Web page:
High End Neighborhoods in Chicago Condo Rentals

8 Replies

I've been reading through a few posts here and got mixed feedback about condo rentals.

I'm currently focusing on doing condo buy and holds in the most popular neighborhoods in Chicago (Gold Coast, Old Town, Lincoln Park, Lakeview). I'm willing to take the trade off of lower returns for the reduced risk where I know there will always be rental demand and typically the type of renter is better as well. Vacancy rates for the entire neighborhood are less than 5%. The condos themselves are high rises with full amenity (24hr security, gym, pool, etc).

I was wondering how much people adjust their ROI, Cap rate targets for these types of deals?

The current deal I'm looking at is as follows:

Sale price: ~$125k

Down Payment (25%): $30k

Closing Fees: ~$5k

Rehab: $20k

Rent: $1500/mo

P&I: ~$450/mo

Taxes/Ins/HOA/Vac: ~$550/mo

Monthly Cash Flow comes out to +$500/mo. ROI about 10-11% but the cap rate is a little on the lower side around 7-8%. This is with self management which I also think is a little easier with these types of condos.

For investors who go for this niche of the market, based on the cash flow alone would you go for this type of deal and how would you rate it? For buy and hold, is the cash flow more important than cap rate?

@Ruthvik B. Cap rate is a quick indicator for comparing investments but @ the end of the day on a deal like this it's irrelevant. You're not putting up $125K to purchase the condo- You're putting up $55K, including renovation & closing costs. My opinion- You should be analyzing if there are other investments that will provide you w/ >10% ROI w/ the same level of risk or less. The analysis should include the potential for appreciation of the investment. And when I say investment I mean any type of investment.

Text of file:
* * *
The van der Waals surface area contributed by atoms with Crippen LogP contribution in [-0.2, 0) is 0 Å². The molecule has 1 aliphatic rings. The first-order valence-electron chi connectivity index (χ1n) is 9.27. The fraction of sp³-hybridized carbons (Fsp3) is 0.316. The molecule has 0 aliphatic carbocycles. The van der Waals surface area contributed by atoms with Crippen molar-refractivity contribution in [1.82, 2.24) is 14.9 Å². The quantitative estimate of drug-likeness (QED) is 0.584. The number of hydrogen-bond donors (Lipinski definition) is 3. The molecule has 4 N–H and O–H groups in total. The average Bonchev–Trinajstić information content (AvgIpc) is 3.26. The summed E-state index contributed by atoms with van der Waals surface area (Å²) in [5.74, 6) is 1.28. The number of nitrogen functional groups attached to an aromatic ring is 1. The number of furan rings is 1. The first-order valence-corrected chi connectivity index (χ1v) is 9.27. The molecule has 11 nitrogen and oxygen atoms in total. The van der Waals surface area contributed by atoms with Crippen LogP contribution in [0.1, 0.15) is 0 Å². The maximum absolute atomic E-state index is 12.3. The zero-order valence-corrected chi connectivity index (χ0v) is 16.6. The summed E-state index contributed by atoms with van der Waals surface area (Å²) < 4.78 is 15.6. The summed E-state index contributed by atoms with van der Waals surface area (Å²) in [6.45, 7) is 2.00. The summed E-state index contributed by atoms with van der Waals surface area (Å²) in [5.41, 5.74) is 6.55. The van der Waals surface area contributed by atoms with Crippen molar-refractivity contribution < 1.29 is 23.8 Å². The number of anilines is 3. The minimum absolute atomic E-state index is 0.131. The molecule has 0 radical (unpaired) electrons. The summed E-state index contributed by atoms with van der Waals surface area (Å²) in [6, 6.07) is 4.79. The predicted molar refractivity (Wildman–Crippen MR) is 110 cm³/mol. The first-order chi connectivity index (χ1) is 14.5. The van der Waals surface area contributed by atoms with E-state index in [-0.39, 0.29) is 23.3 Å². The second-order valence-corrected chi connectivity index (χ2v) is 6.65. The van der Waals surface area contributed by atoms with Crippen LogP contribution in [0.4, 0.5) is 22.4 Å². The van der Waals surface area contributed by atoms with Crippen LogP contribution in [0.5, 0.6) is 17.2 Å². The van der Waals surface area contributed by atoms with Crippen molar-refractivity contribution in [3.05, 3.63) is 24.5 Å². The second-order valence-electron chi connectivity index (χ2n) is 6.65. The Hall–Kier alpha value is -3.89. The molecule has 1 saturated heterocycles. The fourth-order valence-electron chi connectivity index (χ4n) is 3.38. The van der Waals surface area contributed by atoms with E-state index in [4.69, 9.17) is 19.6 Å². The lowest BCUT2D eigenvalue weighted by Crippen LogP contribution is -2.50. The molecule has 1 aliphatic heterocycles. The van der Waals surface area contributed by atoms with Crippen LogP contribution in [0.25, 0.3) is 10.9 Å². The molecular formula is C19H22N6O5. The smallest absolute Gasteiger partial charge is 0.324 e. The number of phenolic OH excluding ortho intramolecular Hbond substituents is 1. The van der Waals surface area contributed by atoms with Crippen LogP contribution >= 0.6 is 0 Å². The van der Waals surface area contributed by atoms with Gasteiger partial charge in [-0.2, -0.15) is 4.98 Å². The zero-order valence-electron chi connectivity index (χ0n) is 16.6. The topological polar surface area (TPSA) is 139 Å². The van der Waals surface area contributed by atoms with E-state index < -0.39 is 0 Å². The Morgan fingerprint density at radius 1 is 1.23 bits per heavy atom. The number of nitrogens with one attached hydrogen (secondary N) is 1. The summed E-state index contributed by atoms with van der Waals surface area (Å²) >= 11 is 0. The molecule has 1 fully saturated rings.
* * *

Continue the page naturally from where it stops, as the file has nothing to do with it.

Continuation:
@Crystal Smith  Thanks! That is definitely the way I believe I should go about this.

Account Closed Thanks for that analyzer, I threw in an additional 5% each for both reserves and expenses. I agree that they can occasionally come up. That took the ROI down to 7.5%.

So I guess the real question I should be asking is if other investors who are targeting these same areas are consistently finding deals that give higher returns than 7% or if this would be considered good?

Let me ask another question. You're buying for 125k and putting in 20k for rehab. What is the place going to appraise out for when you're done?

If you tell me it'll be worth 250k after the rehab, then you might get plenty of people saying they'd be interested. If you tell me it'll be worth 150k, you may be getting nobody telling you its a good deal.

To me, I always try to look at the balance of both the rental income it will generate, the LTV I'm getting in at - which also tells me equity capture, and the property characteristics itself.

I might do a deal where the cash flow is only $300/mo gross profit if the equity capture is huge (say a 180k house that I can get in for 110k?). Or on a house where its 150k house for 100k maybe I want to get 400/mo min gross profit.